Redwood Database

An index of all Redwood cultivars both in and out of commercial production.

Sequoia sempervirens ‘Latifolia’

Coast Redwood

‘Latifolia’ is a distinctive cultivar of Sequoia sempervirens that was first described by Sénéclauze in 1867. The original plant was raised at the André Leroy Nursery in France. The most notable characteristic of this cultivar is its exceptionally wide leaves.

According to Auders & Spicer (2012), the leaves of ‘Latifolia’ can reach up to 4 mm in width, which is significantly broader than the typical foliage of the species. This wide-leaved trait gives the tree a unique and bold texture, setting it apart from other coast redwood cultivars.

The broader leaves of ‘Latifolia’ may also contribute to a denser and more lush appearance of the canopy, as the increased leaf surface area can create a fuller and more substantial visual impact. This characteristic may be particularly desirable in landscape settings where a more robust or luxuriant look is desired.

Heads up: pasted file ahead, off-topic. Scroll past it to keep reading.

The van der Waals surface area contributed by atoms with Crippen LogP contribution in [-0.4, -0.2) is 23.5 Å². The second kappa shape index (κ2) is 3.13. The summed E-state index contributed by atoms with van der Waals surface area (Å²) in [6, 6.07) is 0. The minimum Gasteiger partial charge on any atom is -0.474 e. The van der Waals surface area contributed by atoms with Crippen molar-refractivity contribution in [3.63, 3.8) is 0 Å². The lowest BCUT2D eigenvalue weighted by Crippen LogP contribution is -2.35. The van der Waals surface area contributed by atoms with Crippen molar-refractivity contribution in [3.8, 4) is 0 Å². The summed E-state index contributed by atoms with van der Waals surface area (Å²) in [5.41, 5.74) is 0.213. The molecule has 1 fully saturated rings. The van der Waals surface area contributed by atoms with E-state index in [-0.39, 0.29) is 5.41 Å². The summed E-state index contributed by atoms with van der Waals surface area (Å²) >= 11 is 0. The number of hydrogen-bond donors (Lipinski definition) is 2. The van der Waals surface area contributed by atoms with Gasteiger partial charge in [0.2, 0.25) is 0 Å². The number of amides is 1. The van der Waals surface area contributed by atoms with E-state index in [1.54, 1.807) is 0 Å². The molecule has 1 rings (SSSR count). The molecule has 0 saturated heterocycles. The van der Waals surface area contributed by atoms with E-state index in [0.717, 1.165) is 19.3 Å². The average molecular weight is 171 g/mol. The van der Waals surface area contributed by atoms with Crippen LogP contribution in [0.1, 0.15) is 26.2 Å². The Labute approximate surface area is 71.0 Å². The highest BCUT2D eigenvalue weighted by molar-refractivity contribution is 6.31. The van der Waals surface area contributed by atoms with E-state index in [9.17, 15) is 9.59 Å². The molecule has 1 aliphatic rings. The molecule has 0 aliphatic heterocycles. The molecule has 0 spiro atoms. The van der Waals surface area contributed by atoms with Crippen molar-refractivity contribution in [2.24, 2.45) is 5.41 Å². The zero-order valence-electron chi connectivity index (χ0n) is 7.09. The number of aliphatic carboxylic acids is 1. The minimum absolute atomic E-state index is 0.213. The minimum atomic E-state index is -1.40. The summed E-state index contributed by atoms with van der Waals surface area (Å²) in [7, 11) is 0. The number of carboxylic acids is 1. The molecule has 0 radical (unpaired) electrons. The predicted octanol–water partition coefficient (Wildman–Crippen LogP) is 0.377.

Apart from its distinct leaf width, little else is known about the specific growth habits or other characteristics of ‘Latifolia’. It is unclear whether this cultivar exhibits any other unique traits, such as growth rate, form, or color, that further distinguish it from the typical coast redwood.